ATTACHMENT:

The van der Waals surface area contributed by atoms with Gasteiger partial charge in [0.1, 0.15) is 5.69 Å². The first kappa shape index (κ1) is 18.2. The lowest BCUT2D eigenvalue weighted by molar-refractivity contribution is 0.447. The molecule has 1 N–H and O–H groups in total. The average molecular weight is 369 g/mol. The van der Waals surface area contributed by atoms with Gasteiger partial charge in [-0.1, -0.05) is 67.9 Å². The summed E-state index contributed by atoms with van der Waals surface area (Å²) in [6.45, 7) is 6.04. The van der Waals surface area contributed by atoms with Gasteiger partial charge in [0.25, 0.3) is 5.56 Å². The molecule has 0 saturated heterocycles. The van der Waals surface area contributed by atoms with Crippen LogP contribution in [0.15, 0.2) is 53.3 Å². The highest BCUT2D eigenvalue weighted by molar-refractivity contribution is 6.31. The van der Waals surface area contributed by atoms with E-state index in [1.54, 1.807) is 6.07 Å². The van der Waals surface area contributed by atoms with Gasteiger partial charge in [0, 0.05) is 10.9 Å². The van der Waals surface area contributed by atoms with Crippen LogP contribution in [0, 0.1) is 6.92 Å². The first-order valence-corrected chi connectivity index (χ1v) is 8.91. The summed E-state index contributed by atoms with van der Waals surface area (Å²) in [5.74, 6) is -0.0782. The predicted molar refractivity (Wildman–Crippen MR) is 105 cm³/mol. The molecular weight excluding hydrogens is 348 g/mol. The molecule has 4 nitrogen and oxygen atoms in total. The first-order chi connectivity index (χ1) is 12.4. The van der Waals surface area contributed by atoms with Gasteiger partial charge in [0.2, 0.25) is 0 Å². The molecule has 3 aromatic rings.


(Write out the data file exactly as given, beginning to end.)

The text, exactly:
The van der Waals surface area contributed by atoms with Gasteiger partial charge in [0.1, 0.15) is 5.69 Å². The first kappa shape index (κ1) is 18.2. The lowest BCUT2D eigenvalue weighted by molar-refractivity contribution is 0.447. The molecule has 1 N–H and O–H groups in total. The average molecular weight is 369 g/mol. The van der Waals surface area contributed by atoms with Gasteiger partial charge in [-0.1, -0.05) is 67.9 Å². The summed E-state index contributed by atoms with van der Waals surface area (Å²) in [6.45, 7) is 6.04. The van der Waals surface area contributed by atoms with Gasteiger partial charge in [0.25, 0.3) is 5.56 Å². The molecule has 0 saturated heterocycles. The van der Waals surface area contributed by atoms with Crippen LogP contribution in [0.15, 0.2) is 53.3 Å². The highest BCUT2D eigenvalue weighted by molar-refractivity contribution is 6.31. The van der Waals surface area contributed by atoms with E-state index in [1.54, 1.807) is 6.07 Å². The van der Waals surface area contributed by atoms with Gasteiger partial charge in [0, 0.05) is 10.9 Å². The van der Waals surface area contributed by atoms with Crippen LogP contribution in [0, 0.1) is 6.92 Å². The first-order valence-corrected chi connectivity index (χ1v) is 8.91. The summed E-state index contributed by atoms with van der Waals surface area (Å²) in [5.74, 6) is -0.0782. The predicted molar refractivity (Wildman–Crippen MR) is 105 cm³/mol. The molecular weight excluding hydrogens is 348 g/mol. The molecule has 4 nitrogen and oxygen atoms in total. The first-order chi connectivity index (χ1) is 12.4. The van der Waals surface area contributed by atoms with Gasteiger partial charge in [0.2, 0.25) is 0 Å². The molecule has 3 aromatic rings.